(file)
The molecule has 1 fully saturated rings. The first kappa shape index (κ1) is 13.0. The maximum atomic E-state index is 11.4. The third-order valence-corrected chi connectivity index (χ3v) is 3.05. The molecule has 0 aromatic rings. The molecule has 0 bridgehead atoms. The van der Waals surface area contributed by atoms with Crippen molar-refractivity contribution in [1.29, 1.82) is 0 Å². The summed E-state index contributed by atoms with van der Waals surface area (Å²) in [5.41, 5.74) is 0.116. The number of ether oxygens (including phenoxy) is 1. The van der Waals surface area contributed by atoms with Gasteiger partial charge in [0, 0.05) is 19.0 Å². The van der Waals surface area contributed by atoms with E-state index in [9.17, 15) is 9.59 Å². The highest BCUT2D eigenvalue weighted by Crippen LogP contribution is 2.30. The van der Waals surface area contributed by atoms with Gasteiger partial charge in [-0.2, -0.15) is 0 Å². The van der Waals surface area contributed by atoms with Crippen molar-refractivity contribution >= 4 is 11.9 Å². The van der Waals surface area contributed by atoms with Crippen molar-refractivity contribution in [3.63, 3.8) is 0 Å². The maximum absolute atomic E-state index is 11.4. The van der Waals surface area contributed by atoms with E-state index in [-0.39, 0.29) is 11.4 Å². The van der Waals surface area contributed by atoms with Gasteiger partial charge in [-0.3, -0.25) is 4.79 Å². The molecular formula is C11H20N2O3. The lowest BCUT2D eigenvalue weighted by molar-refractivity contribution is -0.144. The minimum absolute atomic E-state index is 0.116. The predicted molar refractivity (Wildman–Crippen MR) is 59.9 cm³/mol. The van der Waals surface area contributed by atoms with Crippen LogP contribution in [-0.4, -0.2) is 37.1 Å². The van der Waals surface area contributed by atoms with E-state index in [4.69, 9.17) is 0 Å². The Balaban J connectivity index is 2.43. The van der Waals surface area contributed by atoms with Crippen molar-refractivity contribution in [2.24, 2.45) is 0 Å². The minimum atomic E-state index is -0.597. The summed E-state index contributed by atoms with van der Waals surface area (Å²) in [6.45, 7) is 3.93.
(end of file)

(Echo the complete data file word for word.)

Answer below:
The molecule has 1 fully saturated rings. The first kappa shape index (κ1) is 13.0. The maximum atomic E-state index is 11.4. The third-order valence-corrected chi connectivity index (χ3v) is 3.05. The molecule has 0 aromatic rings. The molecule has 0 bridgehead atoms. The van der Waals surface area contributed by atoms with Crippen molar-refractivity contribution in [1.29, 1.82) is 0 Å². The summed E-state index contributed by atoms with van der Waals surface area (Å²) in [5.41, 5.74) is 0.116. The number of ether oxygens (including phenoxy) is 1. The van der Waals surface area contributed by atoms with Gasteiger partial charge in [0, 0.05) is 19.0 Å². The van der Waals surface area contributed by atoms with E-state index in [9.17, 15) is 9.59 Å². The highest BCUT2D eigenvalue weighted by Crippen LogP contribution is 2.30. The van der Waals surface area contributed by atoms with Gasteiger partial charge in [-0.2, -0.15) is 0 Å². The van der Waals surface area contributed by atoms with Crippen molar-refractivity contribution >= 4 is 11.9 Å². The van der Waals surface area contributed by atoms with Crippen molar-refractivity contribution in [3.63, 3.8) is 0 Å². The maximum absolute atomic E-state index is 11.4. The van der Waals surface area contributed by atoms with E-state index in [-0.39, 0.29) is 11.4 Å². The van der Waals surface area contributed by atoms with Gasteiger partial charge in [-0.3, -0.25) is 4.79 Å². The molecular formula is C11H20N2O3. The lowest BCUT2D eigenvalue weighted by molar-refractivity contribution is -0.144. The minimum absolute atomic E-state index is 0.116. The predicted molar refractivity (Wildman–Crippen MR) is 59.9 cm³/mol. The van der Waals surface area contributed by atoms with Crippen LogP contribution in [-0.4, -0.2) is 37.1 Å². The van der Waals surface area contributed by atoms with E-state index in [4.69, 9.17) is 0 Å². The Balaban J connectivity index is 2.43. The van der Waals surface area contributed by atoms with Crippen molar-refractivity contribution in [2.24, 2.45) is 0 Å². The minimum atomic E-state index is -0.597. The summed E-state index contributed by atoms with van der Waals surface area (Å²) in [6.45, 7) is 3.93.